There is a lot going on in Pixar’s Soul, which is somewhat of a problem. It is an ambitious film with existential aspirations which, to an extent, go unfulfilled and weigh things down. The very heart of this film, its soul perhaps, is touching and charming; it is just that there is too much surrounding this, which is a real shame coming from a studio famous for gleaning depth out of conceptual simplicity.
In Soul, we follow Joe Gardner (Jamie Foxx), a middle-aged middle school teacher – symbols for a purgatorial malaise – who aspires to be a jazz musician. He seeks this with a single mindedness and, at its best, Soul serves as a smart critique of this kind of living. Though, its digressions do stop it from being a clean and enlightening exploration. Joe’s problems start to escalate though as, after securing an important gig with a famous musician, he suddenly dies and is transported to the great beyond – stylised as an escalator that is clearly inspired by A Matter of Life and Death (a comparison which perhaps makes the flaws of this film even more apparent). George is not ready to die, so tries to flee the afterlife and ends up, instead, in the Great Before. This is the space where souls live before they are put into people, where they gain their personalities and discover their raison d’etre. It is an idea that echoes the philosophy of Wordsworth’s Intimations of Immortality and Plato’s world of the Forms, and much more. These high-brow references indicate the kind of existential ground that is being dealt with – impressive for a family film – and, on a visual level, this world is very well articulated.
In fact, the whole film is articulated beautifully on a visual level. The aesthetic bends and shifts from stylised reality into utter surreality, with sequences mirroring the overwhelming visual impact of the end of 2001: A Space Odyssey. In this department, the film is an overwhelming success, scattered with evocative details and beautiful touches. It is a stunning piece of animation and the visual imagination elevates the narrative and conveys the ideas in a much more successful way than the script. The written dialogue is often oddly on the nose, a deviation from director Pete Docter’s previous animation, Inside Out, which so successful navigated text and subtext. The surface of Inside Out was so rich and compelling, and at every point it tied to a deeper metaphor ready to be explored. Soul will evoke thought but a lot of its thinking is on the surface. Things do not as cleverly represent other things, as they do in Inside Out, they just are those things. In a way, its overt ambition in terms of displaying the big questions makes its philosophical scope seem much narrower.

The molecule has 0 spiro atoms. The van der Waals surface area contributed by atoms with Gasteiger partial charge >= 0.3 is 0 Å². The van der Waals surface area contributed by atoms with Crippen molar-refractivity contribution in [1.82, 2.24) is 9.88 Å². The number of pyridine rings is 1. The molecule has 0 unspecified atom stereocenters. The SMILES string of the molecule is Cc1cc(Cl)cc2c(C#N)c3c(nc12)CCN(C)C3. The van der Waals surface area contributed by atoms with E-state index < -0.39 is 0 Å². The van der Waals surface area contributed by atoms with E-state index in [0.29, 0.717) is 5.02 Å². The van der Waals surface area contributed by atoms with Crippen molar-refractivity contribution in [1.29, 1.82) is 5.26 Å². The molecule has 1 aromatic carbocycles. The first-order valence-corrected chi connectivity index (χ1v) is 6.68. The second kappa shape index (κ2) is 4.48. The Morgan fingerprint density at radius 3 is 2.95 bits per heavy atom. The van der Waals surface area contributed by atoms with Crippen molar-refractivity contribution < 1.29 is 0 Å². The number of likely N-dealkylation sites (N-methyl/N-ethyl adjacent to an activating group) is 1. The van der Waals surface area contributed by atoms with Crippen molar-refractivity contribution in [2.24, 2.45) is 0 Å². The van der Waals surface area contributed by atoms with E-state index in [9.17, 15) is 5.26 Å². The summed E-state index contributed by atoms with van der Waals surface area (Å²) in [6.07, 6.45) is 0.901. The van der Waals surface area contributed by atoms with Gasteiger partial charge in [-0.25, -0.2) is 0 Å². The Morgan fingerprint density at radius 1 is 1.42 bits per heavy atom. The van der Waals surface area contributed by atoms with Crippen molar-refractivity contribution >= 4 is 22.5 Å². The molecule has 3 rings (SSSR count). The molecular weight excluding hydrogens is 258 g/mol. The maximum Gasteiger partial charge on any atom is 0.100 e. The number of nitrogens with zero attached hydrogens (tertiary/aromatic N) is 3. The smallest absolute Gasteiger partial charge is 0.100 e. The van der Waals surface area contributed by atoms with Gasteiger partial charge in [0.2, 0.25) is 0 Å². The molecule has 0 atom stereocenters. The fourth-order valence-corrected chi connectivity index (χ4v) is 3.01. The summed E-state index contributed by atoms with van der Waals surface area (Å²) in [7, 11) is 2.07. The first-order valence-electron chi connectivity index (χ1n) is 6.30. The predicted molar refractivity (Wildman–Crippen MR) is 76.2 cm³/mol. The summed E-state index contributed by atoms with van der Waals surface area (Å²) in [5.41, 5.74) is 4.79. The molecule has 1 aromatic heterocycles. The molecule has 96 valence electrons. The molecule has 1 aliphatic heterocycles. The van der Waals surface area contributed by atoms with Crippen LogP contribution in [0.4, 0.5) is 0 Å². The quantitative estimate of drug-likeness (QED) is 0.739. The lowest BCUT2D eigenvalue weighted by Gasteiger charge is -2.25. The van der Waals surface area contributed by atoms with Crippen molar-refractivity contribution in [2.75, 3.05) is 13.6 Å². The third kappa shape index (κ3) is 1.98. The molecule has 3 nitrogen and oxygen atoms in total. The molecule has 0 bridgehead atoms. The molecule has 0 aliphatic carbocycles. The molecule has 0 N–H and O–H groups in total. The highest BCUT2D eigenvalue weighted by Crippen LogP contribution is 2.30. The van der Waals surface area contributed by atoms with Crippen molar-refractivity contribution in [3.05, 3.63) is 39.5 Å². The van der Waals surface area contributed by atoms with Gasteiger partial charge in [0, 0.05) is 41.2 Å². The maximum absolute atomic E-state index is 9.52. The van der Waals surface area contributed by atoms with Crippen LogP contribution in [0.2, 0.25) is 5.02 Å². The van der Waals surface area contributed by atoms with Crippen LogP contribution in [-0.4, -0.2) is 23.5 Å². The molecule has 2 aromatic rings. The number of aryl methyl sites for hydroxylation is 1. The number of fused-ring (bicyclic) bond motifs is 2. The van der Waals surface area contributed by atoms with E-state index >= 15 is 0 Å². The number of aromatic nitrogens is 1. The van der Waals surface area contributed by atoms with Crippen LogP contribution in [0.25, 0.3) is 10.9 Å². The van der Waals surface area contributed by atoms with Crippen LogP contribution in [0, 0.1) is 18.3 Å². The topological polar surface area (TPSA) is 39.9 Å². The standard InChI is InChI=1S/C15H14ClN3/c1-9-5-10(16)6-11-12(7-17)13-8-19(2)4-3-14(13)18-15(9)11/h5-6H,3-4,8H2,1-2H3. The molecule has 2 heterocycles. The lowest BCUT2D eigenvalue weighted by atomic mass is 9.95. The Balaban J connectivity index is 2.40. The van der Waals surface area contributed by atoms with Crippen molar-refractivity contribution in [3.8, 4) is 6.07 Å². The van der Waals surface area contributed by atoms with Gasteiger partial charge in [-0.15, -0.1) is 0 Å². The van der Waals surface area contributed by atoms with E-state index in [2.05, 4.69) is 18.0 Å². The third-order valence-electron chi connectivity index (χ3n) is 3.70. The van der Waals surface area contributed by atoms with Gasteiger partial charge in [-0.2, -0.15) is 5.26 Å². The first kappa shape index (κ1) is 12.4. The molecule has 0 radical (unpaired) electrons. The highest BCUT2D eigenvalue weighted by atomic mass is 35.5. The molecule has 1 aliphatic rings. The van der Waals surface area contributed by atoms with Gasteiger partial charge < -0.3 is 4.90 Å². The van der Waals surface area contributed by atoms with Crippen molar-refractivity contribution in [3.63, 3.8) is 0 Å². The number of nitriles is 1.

But, there is still more premise to get through. The narrative progresses from the Great Before into a body swap comedy, as our protagonist decides his way back to life is to educate a soul into being human so that he can have their ‘pass’ and return to his body. Once again, it is a lot of information and world detail, and it is all dropped rather matter of factly. The film is full of evocative ideas or concepts but is overstuffed, it loses an emotional resonance because it keeps introducing new strands and complications that get in the way of a more cogent exploration of core ideas. Also, the body swap comedy has some unfortunate connotations that may upset some. There are extra textual connotations involving the controlling of certain bodies by certain perspectives and, though this is not linked to any pernicious intention, it does feel a touch misguided – and could have been easily evaded with more appropriate casting.
When it comes down to it, there is a compelling central message in Soul, a really interesting expression of what it means to be alive. In Pixar’s masterpieces, these great messages feel endemic to the experience; here, it feels like an addendum. A lot of the content does build up to the coda, but a lot of the film’s focus feels like a needless distraction. This lacks the clean premise of the rest of their output and therefore so much of it just feels ancillary. You may be left feeling many things did not have to be a certain way, and even that the penultimate sequence feels superfluous. And, even if the film is still good, and it still works, it could work more cleanly. This is especially pertinent in the shadow of a film like Wolfwalkers, a 2020 animation that is even more visually successful than Soul and so effortlessly threads text and subtext, fantasy and reality – and is a masterpiece.
Soul is a film that looks beautiful and sounds beautiful (Trent Reznor and Atticus Ross still showing themselves to be the best in the business – and as having such great range). It also has interesting and challenging ideas, but these ideas are not expressed with clarity and there is quantity over quality. Ironically, though this is a humorous and entertaining Pixar feature, bound to be a hit, it lacks that central spark that their better films have. Put even more simply: it lacks soul.